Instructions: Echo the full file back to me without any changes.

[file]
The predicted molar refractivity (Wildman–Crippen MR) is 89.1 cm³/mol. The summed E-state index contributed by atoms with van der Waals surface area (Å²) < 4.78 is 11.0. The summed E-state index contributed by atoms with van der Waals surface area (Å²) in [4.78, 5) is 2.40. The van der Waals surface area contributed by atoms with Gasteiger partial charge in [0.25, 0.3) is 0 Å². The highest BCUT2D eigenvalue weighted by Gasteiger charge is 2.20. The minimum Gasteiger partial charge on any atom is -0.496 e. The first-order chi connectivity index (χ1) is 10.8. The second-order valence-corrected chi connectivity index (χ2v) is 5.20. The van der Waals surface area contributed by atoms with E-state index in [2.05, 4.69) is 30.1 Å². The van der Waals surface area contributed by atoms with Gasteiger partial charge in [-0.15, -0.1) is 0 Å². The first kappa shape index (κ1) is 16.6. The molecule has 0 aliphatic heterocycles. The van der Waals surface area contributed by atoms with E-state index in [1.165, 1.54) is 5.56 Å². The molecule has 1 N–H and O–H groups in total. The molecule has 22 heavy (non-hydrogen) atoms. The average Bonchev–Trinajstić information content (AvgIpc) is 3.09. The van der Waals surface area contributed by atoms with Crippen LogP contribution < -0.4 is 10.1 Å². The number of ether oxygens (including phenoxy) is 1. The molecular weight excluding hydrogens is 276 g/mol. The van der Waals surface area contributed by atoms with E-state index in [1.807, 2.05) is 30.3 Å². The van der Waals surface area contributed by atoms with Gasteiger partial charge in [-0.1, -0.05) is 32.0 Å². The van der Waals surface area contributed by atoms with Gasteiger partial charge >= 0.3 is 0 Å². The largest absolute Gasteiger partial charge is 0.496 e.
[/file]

The predicted molar refractivity (Wildman–Crippen MR) is 89.1 cm³/mol. The summed E-state index contributed by atoms with van der Waals surface area (Å²) < 4.78 is 11.0. The summed E-state index contributed by atoms with van der Waals surface area (Å²) in [4.78, 5) is 2.40. The van der Waals surface area contributed by atoms with Gasteiger partial charge in [0.25, 0.3) is 0 Å². The highest BCUT2D eigenvalue weighted by Gasteiger charge is 2.20. The minimum Gasteiger partial charge on any atom is -0.496 e. The first-order chi connectivity index (χ1) is 10.8. The second-order valence-corrected chi connectivity index (χ2v) is 5.20. The van der Waals surface area contributed by atoms with E-state index in [2.05, 4.69) is 30.1 Å². The van der Waals surface area contributed by atoms with Gasteiger partial charge in [-0.15, -0.1) is 0 Å². The first kappa shape index (κ1) is 16.6. The molecule has 0 aliphatic heterocycles. The van der Waals surface area contributed by atoms with E-state index in [1.165, 1.54) is 5.56 Å². The molecule has 1 N–H and O–H groups in total. The molecule has 22 heavy (non-hydrogen) atoms. The average Bonchev–Trinajstić information content (AvgIpc) is 3.09. The van der Waals surface area contributed by atoms with Crippen LogP contribution < -0.4 is 10.1 Å². The number of ether oxygens (including phenoxy) is 1. The molecular weight excluding hydrogens is 276 g/mol. The van der Waals surface area contributed by atoms with E-state index in [1.807, 2.05) is 30.3 Å². The van der Waals surface area contributed by atoms with Gasteiger partial charge in [-0.1, -0.05) is 32.0 Å². The van der Waals surface area contributed by atoms with Gasteiger partial charge >= 0.3 is 0 Å². The largest absolute Gasteiger partial charge is 0.496 e.